>>>         <https://docs.google.com/presentation/d/1VyBlYQJqWvPuGnQpxW4S46asHMmiA-OeMbewxo_r3Cc/edit#slide=id.g791555f04c_0_5>
>>         Thanks for the pointer. I don't quite get the point that the
>>         buffer must have a certain size to keep the ACK clock stable:
>>         in case of an non application-limited sender, a very small
>>         buffer suffices to let the ACK clock
>>         run steady. The large buffers were mainly required for
>>         loss-based CCs to let the standing queue
>>         build up that keeps the bottleneck busy during CWnd reduction
>>         after packet loss, thereby
>>         keeping the (bottleneck link) utilization high.
>>         Regards,
>>          Roland
>>>         Note that we are talking about DC and Internet core.  At the
>>>         edge, BW is low enough where memory is relatively cheap. 
>>>          In some sense BB came about because memory is too cheap in
>>>         these environments.
>>>         Thanks,
>>>         --MM--
>>>         The best way to predict the future is to create it.  - Alan Kay
>>>         We must not tolerate intolerance;
>>>                however our response must be carefully measured:
>>>                     too strong would be hypocritical and risks
>>>         spiraling out of control;
>>>                     too weak risks being mistaken for tacit approval.
>>>         On Fri, Jul 2, 2021 at 9:59 AM Stephen Hemminger
>>>         <stephen at networkplumber.org
>>>         <mailto:stephen at networkplumber.org>> wrote:
>>>             On Fri, 2 Jul 2021 09:42:24 -0700
>>>             Dave Taht <dave.taht at gmail.com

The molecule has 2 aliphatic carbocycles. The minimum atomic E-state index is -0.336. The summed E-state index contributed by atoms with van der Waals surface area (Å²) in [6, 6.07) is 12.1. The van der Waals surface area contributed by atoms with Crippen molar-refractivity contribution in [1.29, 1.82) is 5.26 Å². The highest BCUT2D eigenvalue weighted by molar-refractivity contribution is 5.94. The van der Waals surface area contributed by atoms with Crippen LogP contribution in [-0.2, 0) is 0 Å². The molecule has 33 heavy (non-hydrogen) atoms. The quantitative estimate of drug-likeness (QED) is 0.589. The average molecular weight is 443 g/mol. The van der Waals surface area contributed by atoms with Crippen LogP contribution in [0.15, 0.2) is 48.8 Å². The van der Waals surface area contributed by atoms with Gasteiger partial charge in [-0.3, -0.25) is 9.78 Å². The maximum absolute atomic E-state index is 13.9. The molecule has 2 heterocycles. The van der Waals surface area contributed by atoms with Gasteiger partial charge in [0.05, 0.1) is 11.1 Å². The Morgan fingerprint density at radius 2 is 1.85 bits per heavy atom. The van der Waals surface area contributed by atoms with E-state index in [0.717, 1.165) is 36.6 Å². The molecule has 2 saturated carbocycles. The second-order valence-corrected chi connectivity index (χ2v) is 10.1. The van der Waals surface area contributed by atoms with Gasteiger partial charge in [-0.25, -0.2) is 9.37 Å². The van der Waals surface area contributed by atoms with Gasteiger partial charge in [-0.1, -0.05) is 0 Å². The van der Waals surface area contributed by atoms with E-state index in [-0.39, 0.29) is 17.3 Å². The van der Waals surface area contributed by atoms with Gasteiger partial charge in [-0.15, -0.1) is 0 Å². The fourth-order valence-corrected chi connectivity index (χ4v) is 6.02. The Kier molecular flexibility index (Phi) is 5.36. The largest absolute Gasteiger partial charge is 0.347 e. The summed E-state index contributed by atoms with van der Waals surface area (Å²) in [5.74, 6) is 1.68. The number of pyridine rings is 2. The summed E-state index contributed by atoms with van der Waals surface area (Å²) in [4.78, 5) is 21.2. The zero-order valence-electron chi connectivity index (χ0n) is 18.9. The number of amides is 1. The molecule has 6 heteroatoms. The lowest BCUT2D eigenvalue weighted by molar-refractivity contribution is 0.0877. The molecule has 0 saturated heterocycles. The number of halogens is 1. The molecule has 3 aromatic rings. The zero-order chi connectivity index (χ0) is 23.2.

>>>             <mailto:dave.taht at gmail.com>> wrote:
>>>             > "Debunking Bechtolsheim credibly would get a lot of
>>>             attention to the
>>>             > bufferbloat cause, I suspect." - dpreed
>>>             >
>>>             > "Why Big Data Needs Big Buffer Switches" -
>>>             >
>>>             http://www.arista.com/assets/data/pdf/Whitepapers/BigDataBigBuffers-WP.pdf
>>>             <http://www.arista.com/assets/data/pdf/Whitepapers/BigDataBigBuffers-WP.pdf>
>>>             >
>>>             Also, a lot depends on the TCP congestion control
>>>             algorithm being used.
>>>             They are using NewReno which only researchers use in
>>>             real life.
>>>             Even TCP Cubic has gone through several revisions. In my
>>>             experience, the
>>>             NS-2 models don't correlate well to real world behavior.
>>>             In real world tests, TCP Cubic will consume any buffer
>>>             it sees at a
>>>             congested link. Maybe that is what they mean by capture
>>>             effect.
>>>             There is also a weird oscillation effect with multiple
>>>             streams, where one
>>>             flow will take the buffer, then see a packet loss and
>>>             back off, the
>>>             other flow will take over the buffer until it sees loss.
>>>             _______________________________________________
>>>         _______________________________________________